Verification of Accredited Investor Status

In my earlier post on the liberalization of general solicitation and advertising in Rule 506 offerings (to be effective September 23, 2013), I briefly mentioned the more stringent requirement, when general solicitation or advertising is used, for verifying each investor’s status as an “accredited investor.”  I’d like to get into more detail about what that entails.

Trust... but verify | Andrew Abramowitz

Current practice is for companies conducting Rule 506 offerings to have prospective investors check a box on a simple accredited investor questionnaire, and that is generally sufficient to establish the investor’s accredited investor status without further investigation by the company.  Going forward, Rule 506 offerings that are not accompanied by general solicitation or advertising will continue to operate in the same manner.  However, when general solicitation or advertising is used, the company must take “reasonable steps” to verify each investor’s accredited investor status.  This is a “principles-based” standard that is dependent on the facts and circumstances of the investors and the offering, but clearly a checked box on a questionnaire will not suffice.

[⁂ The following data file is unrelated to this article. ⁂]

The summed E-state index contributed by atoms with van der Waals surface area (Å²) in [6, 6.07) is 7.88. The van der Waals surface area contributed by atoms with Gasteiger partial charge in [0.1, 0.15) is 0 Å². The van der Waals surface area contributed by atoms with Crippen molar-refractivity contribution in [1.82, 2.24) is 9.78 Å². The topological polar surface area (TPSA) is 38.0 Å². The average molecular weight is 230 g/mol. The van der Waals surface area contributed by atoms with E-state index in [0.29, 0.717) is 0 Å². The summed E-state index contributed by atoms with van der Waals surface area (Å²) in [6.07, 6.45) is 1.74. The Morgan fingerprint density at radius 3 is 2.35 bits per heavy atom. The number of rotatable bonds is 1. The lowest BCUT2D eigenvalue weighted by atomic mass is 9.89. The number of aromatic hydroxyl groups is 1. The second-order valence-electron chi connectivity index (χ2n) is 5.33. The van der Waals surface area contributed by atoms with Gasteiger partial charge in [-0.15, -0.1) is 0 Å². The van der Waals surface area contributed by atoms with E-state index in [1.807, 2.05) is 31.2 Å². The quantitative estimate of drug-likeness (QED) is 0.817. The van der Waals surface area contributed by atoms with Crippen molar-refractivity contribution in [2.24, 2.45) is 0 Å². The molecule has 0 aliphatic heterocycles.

The SEC provided in its final rule release a non-exclusive list of verification methods that will be deemed acceptable.  For example, to qualify under the income thresholds for individuals, investors can submit two years of tax returns showing sufficient income and a written representation that the investor expects to reach the threshold in the current year.  For the net worth threshold, the investor can submit items like brokerage statements accompanied by written representations about liabilities that are deducted from net worth.

As a practical matter, many investors will not be happy about having to submit such sensitive information directly to a company.  For that reason, the SEC permits certain trusted third-party intermediaries — a registered broker-dealer, an SEC-registered investment adviser, a licensed attorney or a certified public accountant – to certify accredited investor status to the company, using the appropriate verification methods.  This will likely become the default method for verification, taking the direct burden away from the company.